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Painting Skins

I thought I’d share with you the process I use to paint Caucasian flesh colour on my 28mm miniatures. I’m by no means an expert but this works for me.
Firstly his figure has been primed using Games Workshop wraithbone spray primer, if I don’t have that to hand then I just use a basic white primer.
Secondly I paint Games Workshop Gulliman Flesh contrast paint on the skin or a flesh ink from warpainter, this runs into all the creases creating shadow and allowing me easily to see the definition of muscles and the face.
At this point I paint the white of the eye which means in the next stage I can shape the eyes if I’ve been careless.
Third stage is to paint the raised flesh, my personal favourite for this is Scale75 brand basic flesh, although if you want a more tanned tone there are many other options.
Fourth stage is to use Scale75 light flesh to pick out highlights on the nose, forehead, chin, cheeks and other high spots such as the muscles, I take my time with this and use a damp brush to try and layer the paint on top of the basic colours.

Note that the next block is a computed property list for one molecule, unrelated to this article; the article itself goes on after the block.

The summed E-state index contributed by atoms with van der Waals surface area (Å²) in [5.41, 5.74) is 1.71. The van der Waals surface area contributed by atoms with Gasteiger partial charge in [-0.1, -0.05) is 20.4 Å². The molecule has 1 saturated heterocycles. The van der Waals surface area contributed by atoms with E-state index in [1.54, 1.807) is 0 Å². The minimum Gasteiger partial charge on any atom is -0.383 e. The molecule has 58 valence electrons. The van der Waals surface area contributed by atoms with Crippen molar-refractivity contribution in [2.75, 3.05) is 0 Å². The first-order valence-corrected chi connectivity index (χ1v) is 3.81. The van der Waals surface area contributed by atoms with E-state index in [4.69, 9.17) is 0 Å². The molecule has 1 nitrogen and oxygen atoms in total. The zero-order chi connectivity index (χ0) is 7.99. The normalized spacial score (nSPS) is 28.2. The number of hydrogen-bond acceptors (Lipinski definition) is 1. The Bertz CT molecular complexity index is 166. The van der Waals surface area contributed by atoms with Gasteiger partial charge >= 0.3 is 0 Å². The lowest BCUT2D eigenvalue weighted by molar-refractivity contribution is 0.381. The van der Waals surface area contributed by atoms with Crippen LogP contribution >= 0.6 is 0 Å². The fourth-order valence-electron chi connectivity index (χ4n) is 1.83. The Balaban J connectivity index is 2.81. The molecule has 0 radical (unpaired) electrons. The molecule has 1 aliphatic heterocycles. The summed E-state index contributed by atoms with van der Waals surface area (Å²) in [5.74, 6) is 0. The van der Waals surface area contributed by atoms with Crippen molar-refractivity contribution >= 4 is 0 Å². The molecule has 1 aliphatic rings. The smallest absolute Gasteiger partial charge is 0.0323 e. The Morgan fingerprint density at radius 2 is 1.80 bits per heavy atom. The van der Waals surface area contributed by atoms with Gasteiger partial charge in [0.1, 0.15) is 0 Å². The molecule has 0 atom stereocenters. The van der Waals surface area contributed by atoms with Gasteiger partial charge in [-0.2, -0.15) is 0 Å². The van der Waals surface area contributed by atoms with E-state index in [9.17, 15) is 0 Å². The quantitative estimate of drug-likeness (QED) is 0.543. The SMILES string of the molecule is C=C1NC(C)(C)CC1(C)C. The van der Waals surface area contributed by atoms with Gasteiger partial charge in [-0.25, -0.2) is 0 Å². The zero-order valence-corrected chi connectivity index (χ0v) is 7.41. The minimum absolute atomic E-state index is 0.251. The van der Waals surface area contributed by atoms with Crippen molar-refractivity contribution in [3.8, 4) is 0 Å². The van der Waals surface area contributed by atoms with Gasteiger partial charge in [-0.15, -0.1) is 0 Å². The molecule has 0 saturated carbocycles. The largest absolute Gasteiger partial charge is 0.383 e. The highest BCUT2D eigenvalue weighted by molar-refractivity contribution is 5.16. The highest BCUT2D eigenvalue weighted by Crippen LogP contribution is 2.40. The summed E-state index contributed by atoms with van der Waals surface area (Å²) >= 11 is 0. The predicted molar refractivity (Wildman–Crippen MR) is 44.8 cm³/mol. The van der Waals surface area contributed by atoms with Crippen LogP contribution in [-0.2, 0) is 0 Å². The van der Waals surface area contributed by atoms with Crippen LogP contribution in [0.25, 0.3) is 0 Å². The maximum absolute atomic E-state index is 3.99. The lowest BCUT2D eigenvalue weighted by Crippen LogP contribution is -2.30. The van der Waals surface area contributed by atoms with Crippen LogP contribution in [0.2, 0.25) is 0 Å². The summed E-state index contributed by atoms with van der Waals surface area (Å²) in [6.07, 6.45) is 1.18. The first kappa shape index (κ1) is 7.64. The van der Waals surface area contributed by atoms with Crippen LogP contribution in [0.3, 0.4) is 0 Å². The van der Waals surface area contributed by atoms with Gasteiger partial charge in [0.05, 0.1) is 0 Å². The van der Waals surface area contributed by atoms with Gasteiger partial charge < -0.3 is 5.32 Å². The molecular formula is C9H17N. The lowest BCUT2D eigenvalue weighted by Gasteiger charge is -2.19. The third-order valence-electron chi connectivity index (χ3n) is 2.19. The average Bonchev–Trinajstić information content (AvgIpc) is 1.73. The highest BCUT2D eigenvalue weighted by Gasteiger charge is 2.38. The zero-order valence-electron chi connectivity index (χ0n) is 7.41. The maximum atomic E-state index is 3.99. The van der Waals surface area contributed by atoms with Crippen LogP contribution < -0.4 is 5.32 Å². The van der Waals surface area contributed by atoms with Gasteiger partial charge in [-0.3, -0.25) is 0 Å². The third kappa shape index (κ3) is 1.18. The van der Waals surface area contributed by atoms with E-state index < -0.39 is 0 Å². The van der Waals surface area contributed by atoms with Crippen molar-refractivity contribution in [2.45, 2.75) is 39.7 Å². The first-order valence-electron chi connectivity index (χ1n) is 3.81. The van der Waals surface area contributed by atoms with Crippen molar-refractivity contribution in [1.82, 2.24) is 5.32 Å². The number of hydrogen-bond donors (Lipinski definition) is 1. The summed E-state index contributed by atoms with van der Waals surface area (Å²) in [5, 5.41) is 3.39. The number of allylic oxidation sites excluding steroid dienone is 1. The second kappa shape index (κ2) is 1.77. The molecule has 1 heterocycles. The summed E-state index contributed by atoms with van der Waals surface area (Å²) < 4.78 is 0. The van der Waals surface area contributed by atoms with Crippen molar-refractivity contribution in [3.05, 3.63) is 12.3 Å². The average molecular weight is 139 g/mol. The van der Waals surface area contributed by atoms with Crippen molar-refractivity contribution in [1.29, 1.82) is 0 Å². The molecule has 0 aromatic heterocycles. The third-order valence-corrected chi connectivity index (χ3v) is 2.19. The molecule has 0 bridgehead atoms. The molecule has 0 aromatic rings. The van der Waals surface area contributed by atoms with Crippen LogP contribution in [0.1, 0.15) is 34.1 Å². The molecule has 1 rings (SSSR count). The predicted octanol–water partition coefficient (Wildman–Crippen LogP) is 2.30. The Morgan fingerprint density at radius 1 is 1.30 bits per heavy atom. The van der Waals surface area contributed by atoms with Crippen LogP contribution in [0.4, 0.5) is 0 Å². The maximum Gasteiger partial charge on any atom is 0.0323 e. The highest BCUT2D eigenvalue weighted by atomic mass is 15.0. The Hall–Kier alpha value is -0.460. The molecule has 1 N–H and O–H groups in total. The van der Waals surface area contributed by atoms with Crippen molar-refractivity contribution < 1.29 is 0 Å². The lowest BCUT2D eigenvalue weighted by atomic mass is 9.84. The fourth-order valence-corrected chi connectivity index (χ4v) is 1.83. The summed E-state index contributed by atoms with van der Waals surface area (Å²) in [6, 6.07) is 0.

Once this is done I may use an even lighter flesh tone to pick out the tips of the nose etc. or any other points you want at accent as catching the light, but this depends on the sculpt of the miniature.
Then its all the tidying up, get the eye dots in, use a slightly pinky red flesh mix to get the lips painted, but not too red or it looks like they are wearing makeup, unless that’s the look you want.
Once you’ve got this method sorted you can play around adding stubble or five o’clock shadow, flushed cheeks, or if the sculpt allows even open mouths with teeth etc.
In my own personal opinion the face of a figure is the most important part, this is where you are naturally drawn to look and can help bring a character to life.
These pictures are a work in progress, I’ll post up a finished skin/face pictures in the next blog post.